If you’ve heard the words “negative equity” or “upside down,” there’s a pretty good chance that you’re trying to trade in your vehicle but you’ve been told that you owe more on your trade than it’s worth.
There are a few things that cause you to be “upside down”: It might be that you’re trading in too early, your vehicle could have damage of some kind that affects its value, or it could be that the market has depreciated faster than you anticipated. Most of the time you can overcome negative equity by financing it into your next car loan, but that’s not always the best option. Negative equity can get dangerous, especially when it starts to compound.
For example, you buy a new car, decide to keep it for two years, and then trade it in. When you trade in a new car that quickly, you will have negative equity. However, let’s say you decide it’s not a big deal; you just take your negative equity (let’s say $3k worth) and roll it into your second car. You drive that second car for a couple of years, and then decide you want to trade the second vehicle in (again two years is too soon). You’ll still owe the negative equity from your first car (negative equity is always paid off last) plus negative equity from the second car because you’re trading in too early.
Following our example, let’s you have $3000 in negative from your first car and $3000 in negative from your second car. With a little luck and a high interest rate, you manage to take that $6000 in negative equity and roll it into your third vehicle. Let’s say you really like this third vehicle, and you want to keep it, but something happens and you need to trade it in. When you go to the dealership, you’ll have the negative equity from the first and second cars, as well as the negative equity from this third car because you’re trading it in too soon as well. Add it all up, and you’ll probably have $10,000 in negative equity. Unfortunately, you really can’t take that amount of negative equity and finance it into anything.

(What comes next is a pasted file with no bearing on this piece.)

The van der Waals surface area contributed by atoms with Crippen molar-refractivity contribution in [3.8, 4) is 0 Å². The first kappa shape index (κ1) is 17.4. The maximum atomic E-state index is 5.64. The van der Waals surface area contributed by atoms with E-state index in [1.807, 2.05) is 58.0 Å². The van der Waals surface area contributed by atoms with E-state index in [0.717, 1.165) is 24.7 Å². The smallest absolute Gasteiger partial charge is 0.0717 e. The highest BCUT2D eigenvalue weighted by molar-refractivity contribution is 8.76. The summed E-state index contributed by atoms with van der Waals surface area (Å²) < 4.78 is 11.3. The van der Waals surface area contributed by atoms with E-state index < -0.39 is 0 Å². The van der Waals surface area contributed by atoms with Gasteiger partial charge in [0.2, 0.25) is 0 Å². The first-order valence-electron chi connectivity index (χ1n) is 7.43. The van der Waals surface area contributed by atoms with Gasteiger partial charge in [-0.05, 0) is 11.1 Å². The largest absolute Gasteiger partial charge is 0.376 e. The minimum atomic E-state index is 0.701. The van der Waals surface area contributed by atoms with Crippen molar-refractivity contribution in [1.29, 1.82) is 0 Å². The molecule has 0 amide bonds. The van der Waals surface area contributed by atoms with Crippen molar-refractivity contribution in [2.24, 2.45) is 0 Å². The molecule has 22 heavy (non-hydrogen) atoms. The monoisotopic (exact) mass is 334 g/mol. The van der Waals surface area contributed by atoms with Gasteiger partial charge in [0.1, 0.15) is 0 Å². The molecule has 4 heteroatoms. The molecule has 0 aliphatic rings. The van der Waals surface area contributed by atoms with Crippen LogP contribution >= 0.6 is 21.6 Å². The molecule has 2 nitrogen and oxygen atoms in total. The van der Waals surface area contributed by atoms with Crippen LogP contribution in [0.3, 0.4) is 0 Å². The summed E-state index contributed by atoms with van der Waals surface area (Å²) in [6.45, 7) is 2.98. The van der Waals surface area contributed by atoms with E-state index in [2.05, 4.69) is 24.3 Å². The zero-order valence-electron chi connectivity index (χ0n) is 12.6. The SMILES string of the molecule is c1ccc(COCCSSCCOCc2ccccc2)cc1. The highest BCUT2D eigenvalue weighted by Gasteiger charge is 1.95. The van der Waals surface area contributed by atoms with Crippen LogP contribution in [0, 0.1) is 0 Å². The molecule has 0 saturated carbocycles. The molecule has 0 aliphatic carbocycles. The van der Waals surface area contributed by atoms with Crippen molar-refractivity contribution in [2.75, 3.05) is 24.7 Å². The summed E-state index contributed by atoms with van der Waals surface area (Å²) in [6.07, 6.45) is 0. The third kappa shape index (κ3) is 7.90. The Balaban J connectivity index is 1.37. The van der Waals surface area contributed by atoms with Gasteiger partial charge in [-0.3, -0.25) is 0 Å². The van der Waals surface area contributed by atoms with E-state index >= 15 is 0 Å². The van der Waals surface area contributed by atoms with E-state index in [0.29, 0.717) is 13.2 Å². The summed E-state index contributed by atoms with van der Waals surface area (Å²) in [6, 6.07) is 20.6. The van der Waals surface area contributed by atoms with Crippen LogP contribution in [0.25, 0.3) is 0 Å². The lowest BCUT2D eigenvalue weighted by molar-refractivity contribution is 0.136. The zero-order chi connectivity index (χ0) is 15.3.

This is how negative equity gets dangerous – it follows you from one car to the next, at least until you completely pay something off.
If you have negative equity, here’s what we recommend:
- Take a step back and ask yourself: “Do I need to buy right now?” If the answer is “no,” or “I’m not sure,” postpone your purchase.
- If you have major damage that’s hurting your car’s value, call your insurance company and get it taken care of. If the damage is minor, go to your local body shop or detailer to get rid of the dents and scratches. In fact, just cleaning and waxing your car will increase its resale value (and therefore reduce your negative equity).
- Rather than going to the dealership, put your vehicle on craigslist and try selling it yourself – you can sometimes cover all of your negative equity when you do that. Take a look at our tips on selling your car yourself, since there are some safety issues with that.
- If you have credit insurance or an extended warranty on the car you’re trying to trade-in, find out if you can cancel your coverage. If you can do this it will reduce your payoff (and therefore your negative equity).
As always, take your time when buying a new or used car. Do your car research, get multiple car financing quotes, and feel free to contact us with your questions.